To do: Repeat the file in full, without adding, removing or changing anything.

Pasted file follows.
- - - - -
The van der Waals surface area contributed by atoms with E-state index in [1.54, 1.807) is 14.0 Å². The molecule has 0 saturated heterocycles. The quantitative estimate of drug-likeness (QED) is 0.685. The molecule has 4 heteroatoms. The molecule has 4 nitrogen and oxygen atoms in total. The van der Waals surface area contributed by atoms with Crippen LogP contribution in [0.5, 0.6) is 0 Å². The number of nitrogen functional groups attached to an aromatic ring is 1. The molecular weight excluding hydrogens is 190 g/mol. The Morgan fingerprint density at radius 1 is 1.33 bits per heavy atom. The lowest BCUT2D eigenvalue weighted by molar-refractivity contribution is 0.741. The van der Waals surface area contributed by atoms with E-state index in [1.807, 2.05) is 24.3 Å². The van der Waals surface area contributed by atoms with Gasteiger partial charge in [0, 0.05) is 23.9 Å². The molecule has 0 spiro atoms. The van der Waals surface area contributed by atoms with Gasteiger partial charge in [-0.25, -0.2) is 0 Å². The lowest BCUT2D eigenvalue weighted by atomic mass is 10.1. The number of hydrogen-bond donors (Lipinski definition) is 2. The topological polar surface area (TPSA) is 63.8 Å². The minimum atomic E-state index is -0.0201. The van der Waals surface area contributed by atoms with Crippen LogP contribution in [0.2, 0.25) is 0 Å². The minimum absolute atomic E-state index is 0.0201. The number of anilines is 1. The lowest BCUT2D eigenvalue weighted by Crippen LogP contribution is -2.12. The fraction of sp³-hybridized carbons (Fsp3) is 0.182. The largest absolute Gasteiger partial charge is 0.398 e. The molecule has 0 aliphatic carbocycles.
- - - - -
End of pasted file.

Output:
The van der Waals surface area contributed by atoms with E-state index in [1.54, 1.807) is 14.0 Å². The molecule has 0 saturated heterocycles. The quantitative estimate of drug-likeness (QED) is 0.685. The molecule has 4 heteroatoms. The molecule has 4 nitrogen and oxygen atoms in total. The van der Waals surface area contributed by atoms with Crippen LogP contribution in [0.5, 0.6) is 0 Å². The number of nitrogen functional groups attached to an aromatic ring is 1. The molecular weight excluding hydrogens is 190 g/mol. The Morgan fingerprint density at radius 1 is 1.33 bits per heavy atom. The lowest BCUT2D eigenvalue weighted by molar-refractivity contribution is 0.741. The van der Waals surface area contributed by atoms with E-state index in [1.807, 2.05) is 24.3 Å². The van der Waals surface area contributed by atoms with Gasteiger partial charge in [0, 0.05) is 23.9 Å². The molecule has 0 spiro atoms. The van der Waals surface area contributed by atoms with Gasteiger partial charge in [-0.25, -0.2) is 0 Å². The lowest BCUT2D eigenvalue weighted by atomic mass is 10.1. The number of hydrogen-bond donors (Lipinski definition) is 2. The topological polar surface area (TPSA) is 63.8 Å². The minimum atomic E-state index is -0.0201. The van der Waals surface area contributed by atoms with Crippen LogP contribution in [0.2, 0.25) is 0 Å². The minimum absolute atomic E-state index is 0.0201. The number of anilines is 1. The lowest BCUT2D eigenvalue weighted by Crippen LogP contribution is -2.12. The fraction of sp³-hybridized carbons (Fsp3) is 0.182. The largest absolute Gasteiger partial charge is 0.398 e. The molecule has 0 aliphatic carbocycles.